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Old 08-16-2005, 12:57 PM   #11 (permalink)
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Its talking about emulating an x86 type system. Anytime you are running an emulation, you want it to run as fast as possible. Especially on limited hardware. In this case, it would've even probably benefited them to write a good portion of it in native assembly.

EDIT: nvm, I misread. I thought that Movitz was something that those people were running Linux and Windows *on top of*.
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Old 08-16-2005, 02:34 PM   #12 (permalink)
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what is lisp, it is like you guys are speaking a different language......... lol
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Old 08-16-2005, 04:16 PM   #13 (permalink)
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I am sure furtive felon has a better explanation, but unless anything has changed, LISP is short for List Processor, which is a computer programming language.

It is unlike C/C++/Java/etc, however, in that it is a "functional" language, whereas the others are mostly "imperative" languages. The reason why I remarked that it must be slow is because LISP, being functional, is ill-suited for the Von Neumann architecture, which is inherently imperative.

Functional programming - All recursive, usually not in a preset order
Imperative programming - One statement after another in some defined order

Here is a good example of a simple LISP function:

Union Two Sets together:
Code:
(defun union (x y)
     (cond ((null x) y)
          ((member (car x) y)  (union (cdr x) y))
          (T (cons (car x)  (union (cdr x) y))
     )
)
In C++ you might do the following (non-recursive solution off the top of my head):

Code:
int* union(int* set1,int size1, int* set2, int size2)
{
   int c,i;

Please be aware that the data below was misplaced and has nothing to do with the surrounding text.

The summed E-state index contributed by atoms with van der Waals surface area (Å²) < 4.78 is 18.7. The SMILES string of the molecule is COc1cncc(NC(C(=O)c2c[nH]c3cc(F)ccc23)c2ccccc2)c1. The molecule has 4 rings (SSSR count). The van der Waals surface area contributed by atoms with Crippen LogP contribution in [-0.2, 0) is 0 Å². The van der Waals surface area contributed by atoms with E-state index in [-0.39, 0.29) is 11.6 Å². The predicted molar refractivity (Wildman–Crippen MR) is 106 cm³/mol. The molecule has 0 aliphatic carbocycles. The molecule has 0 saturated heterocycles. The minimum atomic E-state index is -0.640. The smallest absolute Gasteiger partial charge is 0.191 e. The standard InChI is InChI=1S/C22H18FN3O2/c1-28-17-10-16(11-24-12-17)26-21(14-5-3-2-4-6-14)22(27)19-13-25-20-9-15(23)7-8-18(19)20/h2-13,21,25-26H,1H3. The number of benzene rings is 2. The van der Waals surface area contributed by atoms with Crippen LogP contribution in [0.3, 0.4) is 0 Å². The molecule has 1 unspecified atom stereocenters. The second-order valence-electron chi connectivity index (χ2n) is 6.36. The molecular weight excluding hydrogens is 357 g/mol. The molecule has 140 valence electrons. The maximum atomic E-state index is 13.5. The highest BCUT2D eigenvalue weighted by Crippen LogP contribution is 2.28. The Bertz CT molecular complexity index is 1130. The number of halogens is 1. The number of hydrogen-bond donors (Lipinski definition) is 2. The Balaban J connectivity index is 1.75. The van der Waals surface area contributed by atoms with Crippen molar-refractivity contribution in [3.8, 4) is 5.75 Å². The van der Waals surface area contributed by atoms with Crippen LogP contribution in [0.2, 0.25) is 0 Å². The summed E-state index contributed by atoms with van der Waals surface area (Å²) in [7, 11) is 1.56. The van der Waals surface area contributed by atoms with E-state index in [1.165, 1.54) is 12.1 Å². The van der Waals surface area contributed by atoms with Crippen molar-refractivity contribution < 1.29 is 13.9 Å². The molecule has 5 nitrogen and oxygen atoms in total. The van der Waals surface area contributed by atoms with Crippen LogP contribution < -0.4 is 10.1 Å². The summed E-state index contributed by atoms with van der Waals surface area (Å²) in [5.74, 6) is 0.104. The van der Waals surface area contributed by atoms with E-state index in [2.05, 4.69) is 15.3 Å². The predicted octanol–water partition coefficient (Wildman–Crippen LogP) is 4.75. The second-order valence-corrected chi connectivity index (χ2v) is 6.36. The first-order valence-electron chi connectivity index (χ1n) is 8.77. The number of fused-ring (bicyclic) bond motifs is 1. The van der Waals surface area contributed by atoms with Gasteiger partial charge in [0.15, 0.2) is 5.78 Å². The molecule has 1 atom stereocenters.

int marker=0;
   if (size1<0) return null;
   if (size2<0) return null;
   int *merged = new int[size1+size2];
   int mergesize=size1+size2;
   int *result;
   // Merge two sets
   for (c=0;c<size1;c++)
   {
      merged[c]=set1[c];
   }
   for (c=0;c<size2;c++)
   {
      merged[c+size1]=set2[c];
   }
   // Determine number of unique members
   for (c=0;c<mergesize-1;c++)
   {
      for(i=c+1;i<mergesize;i++)
      {
         if (merged[c]==merged[i]) break;
      }
      if (i != mergesize) continue;
      else 
      {
         marker++;
      }
   }
   // Create correctly sized result set
   result = new int[marker];
   marker=0;
   // Fill result set ensuring no duplication (sets do not by definition have duplicates)
   for (c=0;c<mergesize-1;c++)
   {
      for(i=c+1;i<mergesize;i++)
      {
         if (merged[c]==merged[i]) break;
      }
      if (i != mergesize) continue;
      else 
      {
         result[marker]=merged[c];
         marker++;
      }
   }
   return result;
}
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Old 08-17-2005, 12:10 PM   #14 (permalink)
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erm, though some dialect of lisp is favorably recursive (scheme comes to mind), Common Lisp you can use iterative approach, with an arguably more powerful macro to handle iterative algorithm than say C++'s while/for/do...while.

However, there is something in lisp called Tail Recursion, where it looks uglier than pure recursion, but it will run at the same speed as iterative approach in 99% of the cases, as compiler optimized for tail recursion will in the end convert the tail recursive algorithm into iterative algorithm..

from your previous example (assuming both works), you can of course see another adventage of lisp, that lisp code is easier to read purely because of it's shortness, which is the basis of code reuseablity and security, with a touch of elegance.. excluding the last two end brackets (in lisp community, we don't line up brackets because that's editor's job to match brackets), would you rather read 4 lines of code or would you rather read 40 lines of code (i didn't count)..
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Old 08-17-2005, 02:14 PM   #15 (permalink)
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The problem is that the vast majority of problems in computer science do not lend themselves to recursive solutions. Thus defeating the advantage or purpose of using a functional language.
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